The Trade Life Cycle Explained

Ever wondered how on Earth all the different components and stages of a trade fit together? There’s a well-oiled infrastructure machine that carries through the trade life cycle for literally trillions of trades – every day! Here’s an explanation of the key stages of the trade life cycle…

We start with our investors. An investor (either an individual who invests for themselves, known as a ‘retail investor’, or an institution, an organisation investing on behalf of their clients such as a fund) scopes out some tasty potential investment opportunities. Once they’ve made a decision to make a move and buy a particular security, such as shares in a company, the process kicks off…

Stage one: the order

The investor informs the broker firm and their custodian (a financial institution – usually a bank – which looks after their assets for safekeeping) of the security they would like to buy, and at what price – either the market price or lower. This is called a buy order.

(A couple more jargon nuggets for you here: A market order is an order to buy or sell at the market prices. A limit order is an order to buy or sell at a client’s specified price, or higher.)

Stage two: front office action

The investor’s order is received by the front office sales traders at the brokerage firm. From this point, the order is fed down to the risk management experts in the middle office of the organisation. The sales traders then ‘execute’ the order…

Stage three: risk management

The risk management team will conduct a number of checks and calculations to see whether the levels of risk involved with the client’s order mean it’s still safe to accept and proceed to the next stages. Amongst other things they will check the client placing the order has sufficient stocks to pay for the security and the limits.

Stage four: off to the exchange

When an order is accepted and validated by the risk management team, the broker firm sends it to the Stock Exchange…

Now, let’s pause for a breather and consider what’s going on the sell-side of things, i.e. the guys with the security to sell. They will also put in a sell order to their broker, stating the security they have to make available on the market and the market price (how much they want to sell it for).

The sell order goes through all of the necessary risk management procedures in the middle office on this side as well. All being well, it then shoots off to the exchange too…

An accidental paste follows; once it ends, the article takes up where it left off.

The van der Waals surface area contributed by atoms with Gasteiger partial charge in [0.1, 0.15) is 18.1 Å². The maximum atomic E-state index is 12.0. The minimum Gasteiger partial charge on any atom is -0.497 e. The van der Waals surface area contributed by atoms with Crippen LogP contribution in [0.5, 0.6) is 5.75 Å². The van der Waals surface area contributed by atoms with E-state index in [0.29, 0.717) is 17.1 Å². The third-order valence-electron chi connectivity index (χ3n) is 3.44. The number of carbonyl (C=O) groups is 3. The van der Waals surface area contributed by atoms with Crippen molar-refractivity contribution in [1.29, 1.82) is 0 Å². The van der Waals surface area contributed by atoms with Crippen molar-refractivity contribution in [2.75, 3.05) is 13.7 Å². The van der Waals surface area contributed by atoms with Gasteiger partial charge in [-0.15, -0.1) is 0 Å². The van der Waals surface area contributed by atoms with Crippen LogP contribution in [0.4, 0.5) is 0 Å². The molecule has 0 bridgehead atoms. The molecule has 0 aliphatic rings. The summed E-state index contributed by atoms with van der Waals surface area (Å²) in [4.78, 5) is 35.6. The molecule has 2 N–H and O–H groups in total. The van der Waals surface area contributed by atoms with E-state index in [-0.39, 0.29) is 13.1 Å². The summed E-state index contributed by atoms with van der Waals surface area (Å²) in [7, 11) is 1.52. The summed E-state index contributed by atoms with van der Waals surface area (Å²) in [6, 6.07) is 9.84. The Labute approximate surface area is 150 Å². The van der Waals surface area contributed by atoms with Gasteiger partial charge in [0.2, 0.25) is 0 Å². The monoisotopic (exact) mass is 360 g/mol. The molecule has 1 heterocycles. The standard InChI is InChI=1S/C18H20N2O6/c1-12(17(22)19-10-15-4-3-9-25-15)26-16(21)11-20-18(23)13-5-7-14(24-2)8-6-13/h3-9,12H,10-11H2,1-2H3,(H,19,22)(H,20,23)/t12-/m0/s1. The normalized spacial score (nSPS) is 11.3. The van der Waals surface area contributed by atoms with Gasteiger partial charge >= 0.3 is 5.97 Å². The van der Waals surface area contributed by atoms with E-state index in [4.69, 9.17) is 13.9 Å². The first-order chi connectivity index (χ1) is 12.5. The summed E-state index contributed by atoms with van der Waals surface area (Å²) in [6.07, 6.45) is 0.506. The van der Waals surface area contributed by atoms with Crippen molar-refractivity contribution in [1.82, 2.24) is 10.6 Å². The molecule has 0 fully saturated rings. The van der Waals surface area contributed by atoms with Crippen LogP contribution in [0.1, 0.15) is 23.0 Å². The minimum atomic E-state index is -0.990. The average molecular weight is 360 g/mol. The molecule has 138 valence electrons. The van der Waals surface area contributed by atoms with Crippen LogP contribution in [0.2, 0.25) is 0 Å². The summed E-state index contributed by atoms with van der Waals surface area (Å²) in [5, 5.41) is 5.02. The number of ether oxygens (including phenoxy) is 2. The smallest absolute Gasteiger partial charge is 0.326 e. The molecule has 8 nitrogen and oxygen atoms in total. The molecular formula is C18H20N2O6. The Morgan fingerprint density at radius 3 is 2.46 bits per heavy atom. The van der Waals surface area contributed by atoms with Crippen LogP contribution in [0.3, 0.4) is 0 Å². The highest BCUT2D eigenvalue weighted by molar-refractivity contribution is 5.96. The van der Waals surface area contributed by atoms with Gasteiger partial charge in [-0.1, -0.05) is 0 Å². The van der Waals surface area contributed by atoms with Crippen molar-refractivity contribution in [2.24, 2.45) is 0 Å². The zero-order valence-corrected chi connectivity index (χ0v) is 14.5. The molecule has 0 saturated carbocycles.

Stage five: match making

Now it’s time for match making at the exchange. It’s a bit like the awkward Singles’ Night of trading. The exchange has to find the match between a security’s buy order and sell order. Once the beautiful moment of a perfect match happens…

Stage six: trade made

A trade is born! Then, quick as a flash, we’re into post trade territory. The exchange sends information on the trade back to the brokers for confirmation, and also details of the trade to the investor’s custodian. The brokers’ front office sales team can then inform their clients of the trade.

Stage seven: confirmation

In order to proceed further, confirmation is necessary. The broker on each side of the trade has checked that their client agrees with details and conditions: details such as which security is being traded, how much it’s being traded for and the settlement date.

The exchange will also send these details to the custodian who will relay this information to the broker for confirmation.

Once the trade has been confirmed by the brokers and as long as each party agrees with the details and conditions, the back office team gets to work, and the clearing house comes into play…

Stage eight: clearing begins

The clearing house will make all of the necessary calculations for the buy side and the sell side of the trade in order to determine what’s needed from each of them and by when. It’s their job to make sure all of the obligations are fulfilled. They inform each party of what’s needed.

Trades are referred to generally as T+1, T+2 and T+3. ‘T’ refers to the transaction date (the date on which the trade was made). +1, +2 or +3 refers to the settlement date. If a trade is marked T+2 for example, securities and cash will be exchanged two days after the trade is made. On the settlement date the sell side must have transferred their security and the buy side must have transferred the money for their purchase.

The majority of settlements are now T+2. The UK and Irish capital markets will move to a T+2 settlement period from October 2014.

Stage nine: settlement

Finally, the glorious settlement date arrives: the transfer of money and the security. Back office staff are responsible for ensuring that these payments are made on time and documented and reported in the correct manner.

The transfer isn’t done directly between the trading parties: the clearing house will have accounts for each side of the trade and will facilitate the transfer. The buy side will transfer cash for the security via the clearing house, and likewise the sell side will hand over their security. Then everyone’s happy!

At the end of each trade day the clearing house will provide reports on settled trades to exchanges and custodians.

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